The Digital, Rural, High Street

Often, as a Professor, you get to read some really interesting projects and dissertations. Ed Dargan, one of our MSc Internet Retailing students, has just completed his thesis on the role of technology to enhance food shopping in rural areas. Because of this I thought he was well placed to give us his views on the Digital High Street 2020 report. Along with the recent High Street Information sheet we sent out earlier in the week – it seems like traditional retail centres are being offered a new lease of life by technology. What does Ed think?

Guest Blog


Ed Dargan, MSc Internet Retailing

The Digital High Street 2020 report identifies that the digital revolution has significantly impacted high streets by offering local consumers alternatives to transacting in a physical fashion. This is interesting because for my MSc dissertation (MMU Business School), I have just researched consumer and food producer/retailers attitudes towards the use of online food purchasing options. Although the area of study was limited to rural South Shropshire, the findings seem to be relevant.

Most of the consumers interviewed had bought online from the main supermarkets but had reverted to in-store shopping mainly due to the lack of reliable order delivery and inability to select the nature of food items, for example ready to eat bananas.

Don’t get to choose what fruit and veg you have and you end up getting green bananas which you can’t eat that day as not ripe or they replace things you don’t want replacing – we tried it for convenience but would rather do our shopping whilst we’re out and about rather than pay for it to be delivered here

Most supported the local shops, especially speciality shops such as the butcher and greengrocer because of the freshness, quality and trust in the produce. All valued the social interactions made whilst shopping whether with shop owners, stallholders at the farmers market or simply bumping into people they know.

“At the weekend we like to walk down the town and get our meat and have a look around – like to have a mooch”.

For most of the consumers, planning their food consumption on a weekly basis was important. Reasons given included saving money, reducing the amount of wasted food and eating more healthily. However, some were far more spontaneous enjoying making use of what was available in the local shops.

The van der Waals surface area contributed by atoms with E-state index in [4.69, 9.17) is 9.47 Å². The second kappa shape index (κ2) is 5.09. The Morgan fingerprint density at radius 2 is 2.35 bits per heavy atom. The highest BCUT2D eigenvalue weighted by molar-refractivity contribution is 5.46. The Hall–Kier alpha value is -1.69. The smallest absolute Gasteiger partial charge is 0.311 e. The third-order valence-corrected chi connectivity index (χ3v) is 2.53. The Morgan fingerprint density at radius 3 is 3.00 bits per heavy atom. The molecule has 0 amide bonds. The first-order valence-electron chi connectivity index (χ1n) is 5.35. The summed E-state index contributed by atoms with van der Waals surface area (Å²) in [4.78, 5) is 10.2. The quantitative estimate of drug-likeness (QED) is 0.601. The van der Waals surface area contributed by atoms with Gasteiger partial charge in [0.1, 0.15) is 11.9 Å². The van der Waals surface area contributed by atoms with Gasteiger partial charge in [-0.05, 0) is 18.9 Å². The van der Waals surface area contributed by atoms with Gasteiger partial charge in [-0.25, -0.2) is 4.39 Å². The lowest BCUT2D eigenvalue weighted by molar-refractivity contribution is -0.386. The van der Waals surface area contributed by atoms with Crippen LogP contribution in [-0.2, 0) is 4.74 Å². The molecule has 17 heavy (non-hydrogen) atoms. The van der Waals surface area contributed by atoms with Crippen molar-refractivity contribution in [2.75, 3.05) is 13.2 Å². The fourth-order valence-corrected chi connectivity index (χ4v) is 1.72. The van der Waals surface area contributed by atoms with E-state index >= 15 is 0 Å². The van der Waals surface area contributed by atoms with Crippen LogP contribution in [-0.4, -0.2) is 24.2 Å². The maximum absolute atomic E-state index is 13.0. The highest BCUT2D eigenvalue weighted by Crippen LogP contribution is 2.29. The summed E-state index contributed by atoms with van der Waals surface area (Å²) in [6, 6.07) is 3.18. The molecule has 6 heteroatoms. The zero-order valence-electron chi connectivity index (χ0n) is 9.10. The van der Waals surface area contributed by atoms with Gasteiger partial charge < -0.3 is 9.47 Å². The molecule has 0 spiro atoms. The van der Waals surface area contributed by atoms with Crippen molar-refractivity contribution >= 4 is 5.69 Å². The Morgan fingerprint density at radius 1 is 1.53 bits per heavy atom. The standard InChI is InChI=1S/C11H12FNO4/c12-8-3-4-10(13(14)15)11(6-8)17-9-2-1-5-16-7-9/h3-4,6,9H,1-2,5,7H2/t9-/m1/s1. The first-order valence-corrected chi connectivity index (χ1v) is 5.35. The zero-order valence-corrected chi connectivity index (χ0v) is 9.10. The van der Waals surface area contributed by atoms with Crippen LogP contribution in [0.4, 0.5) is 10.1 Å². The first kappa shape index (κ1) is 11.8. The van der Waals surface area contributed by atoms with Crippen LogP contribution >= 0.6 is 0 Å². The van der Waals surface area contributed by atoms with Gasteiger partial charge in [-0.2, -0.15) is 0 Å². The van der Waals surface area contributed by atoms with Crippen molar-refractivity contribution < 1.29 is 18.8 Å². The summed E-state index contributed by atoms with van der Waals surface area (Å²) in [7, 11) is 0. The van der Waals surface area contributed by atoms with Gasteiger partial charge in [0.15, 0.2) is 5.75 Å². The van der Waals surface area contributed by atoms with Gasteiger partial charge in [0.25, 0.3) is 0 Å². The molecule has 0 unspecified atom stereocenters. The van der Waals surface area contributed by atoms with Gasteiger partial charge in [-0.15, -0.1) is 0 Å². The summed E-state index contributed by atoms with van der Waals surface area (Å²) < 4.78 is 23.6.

“Try and eat healthily so plan things so saves cost and reduces waste and did find we used to waste a lot of food. Spent far more on weekly shop and now we plan it’s much more efficient”

Trust in food produce was viewed as important and best established face-to-face with the producer or retailer as consumers valued the ability to sample food, talk to the retailer or producer, especially if unknown.

“We buy our meat locally as fussy about it”

The retailers and food producers reflected this finding in identifying that customer acquisition was best driven by direct interactions with consumers and not digital channels. For the food producers in particular, local markets and food fairs were the preferred venues for customer acquisition. Where websites existed, returning customers were the main users.

My experience is, everyone buys it where they can see it, touch it and talk to someone and if you can get interest and discuss and start to talk about a particular producer and it’s history, then people engage and more interested in what they want to buy”

For the food producers and retailers interviewed, most of which were two person micro businesses where resources were already stretched. The idea of managing a shop, attending farmers markets and/or regional food shows, maintaining an ecommerce site, fulfilling online orders and serving customers in store was perceived as unachievable. Employing more staff was not viewed as an option due to lack of income and also a desire to not expand beyond being a family business. Many cited issues with business rates, landlord rents, a lack of collaboration between businesses and a lack of regional and local leadership.

“We don’t want to get bigger, we don’t want to be high volume so we focus on quality within a limited capacity – we’re a family run business”

From a digital perspective, the idea of having a town website where all the shops and local services can be viewed was received positively and thought to be useful for people new to a town in particular. However, most consumers stated a preference to buy in-store rather than online. Yet, the idea of a centralised click and collect point where consumers, particularly those that commute, could pick up their orders from various producers and retailers on the way home, was considered useful. Of course, the research is based in a rural community, and a small number of respondents (9) and so issues such as car journey length are prioritised.

However, comparing my findings with those of the Digital High Street 2020 report raises an important question. How do we ensure that small rural market towns are included in such a programme and not overlooked to the detriment of the local retailers and the rural economy?

One thought on “The Digital, Rural, High Street

  1. I know in my case click and collect has got me to places I wouldn’t usually shop in, and not as a regular customer either but as a one-off or once a year type of visitor. I’ve purchased goods online from a couple of small traders in Bolton Market who offer click and collect. I never shop in Bolton but since these orders took me there, I had a mooch around rest of the stalls and shops.

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